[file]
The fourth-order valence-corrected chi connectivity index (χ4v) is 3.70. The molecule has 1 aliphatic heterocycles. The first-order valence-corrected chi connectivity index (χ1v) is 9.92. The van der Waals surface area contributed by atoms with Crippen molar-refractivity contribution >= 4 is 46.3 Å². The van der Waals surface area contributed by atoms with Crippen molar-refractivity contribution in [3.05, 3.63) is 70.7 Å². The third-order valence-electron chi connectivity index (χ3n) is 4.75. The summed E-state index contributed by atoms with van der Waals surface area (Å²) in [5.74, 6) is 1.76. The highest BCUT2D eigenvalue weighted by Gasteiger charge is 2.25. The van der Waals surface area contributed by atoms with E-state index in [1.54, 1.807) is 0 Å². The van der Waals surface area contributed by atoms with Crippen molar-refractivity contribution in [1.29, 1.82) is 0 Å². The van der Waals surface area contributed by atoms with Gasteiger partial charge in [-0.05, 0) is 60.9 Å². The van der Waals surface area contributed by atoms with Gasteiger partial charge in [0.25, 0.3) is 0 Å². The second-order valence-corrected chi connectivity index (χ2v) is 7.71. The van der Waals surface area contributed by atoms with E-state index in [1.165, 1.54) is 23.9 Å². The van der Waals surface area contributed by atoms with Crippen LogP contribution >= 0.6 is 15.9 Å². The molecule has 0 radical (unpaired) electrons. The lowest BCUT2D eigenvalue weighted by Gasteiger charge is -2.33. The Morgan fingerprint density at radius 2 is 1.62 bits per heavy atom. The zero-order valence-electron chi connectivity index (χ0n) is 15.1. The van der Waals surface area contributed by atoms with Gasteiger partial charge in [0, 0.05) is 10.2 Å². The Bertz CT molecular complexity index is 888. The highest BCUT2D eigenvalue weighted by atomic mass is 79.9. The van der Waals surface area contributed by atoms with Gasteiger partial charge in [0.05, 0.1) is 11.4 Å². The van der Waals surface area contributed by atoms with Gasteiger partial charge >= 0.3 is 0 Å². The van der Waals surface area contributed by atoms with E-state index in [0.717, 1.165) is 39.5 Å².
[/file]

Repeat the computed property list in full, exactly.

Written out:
The fourth-order valence-corrected chi connectivity index (χ4v) is 3.70. The molecule has 1 aliphatic heterocycles. The first-order valence-corrected chi connectivity index (χ1v) is 9.92. The van der Waals surface area contributed by atoms with Crippen molar-refractivity contribution >= 4 is 46.3 Å². The van der Waals surface area contributed by atoms with Crippen molar-refractivity contribution in [3.05, 3.63) is 70.7 Å². The third-order valence-electron chi connectivity index (χ3n) is 4.75. The summed E-state index contributed by atoms with van der Waals surface area (Å²) in [5.74, 6) is 1.76. The highest BCUT2D eigenvalue weighted by Gasteiger charge is 2.25. The van der Waals surface area contributed by atoms with E-state index in [1.54, 1.807) is 0 Å². The van der Waals surface area contributed by atoms with Crippen molar-refractivity contribution in [1.29, 1.82) is 0 Å². The van der Waals surface area contributed by atoms with Gasteiger partial charge in [-0.05, 0) is 60.9 Å². The van der Waals surface area contributed by atoms with Gasteiger partial charge in [0.25, 0.3) is 0 Å². The second-order valence-corrected chi connectivity index (χ2v) is 7.71. The van der Waals surface area contributed by atoms with E-state index in [1.165, 1.54) is 23.9 Å². The van der Waals surface area contributed by atoms with Crippen LogP contribution >= 0.6 is 15.9 Å². The molecule has 0 radical (unpaired) electrons. The lowest BCUT2D eigenvalue weighted by Gasteiger charge is -2.33. The Morgan fingerprint density at radius 2 is 1.62 bits per heavy atom. The zero-order valence-electron chi connectivity index (χ0n) is 15.1. The van der Waals surface area contributed by atoms with Gasteiger partial charge in [0, 0.05) is 10.2 Å². The Bertz CT molecular complexity index is 888. The highest BCUT2D eigenvalue weighted by atomic mass is 79.9. The van der Waals surface area contributed by atoms with Gasteiger partial charge in [0.05, 0.1) is 11.4 Å². The van der Waals surface area contributed by atoms with Gasteiger partial charge >= 0.3 is 0 Å². The van der Waals surface area contributed by atoms with E-state index in [0.717, 1.165) is 39.5 Å².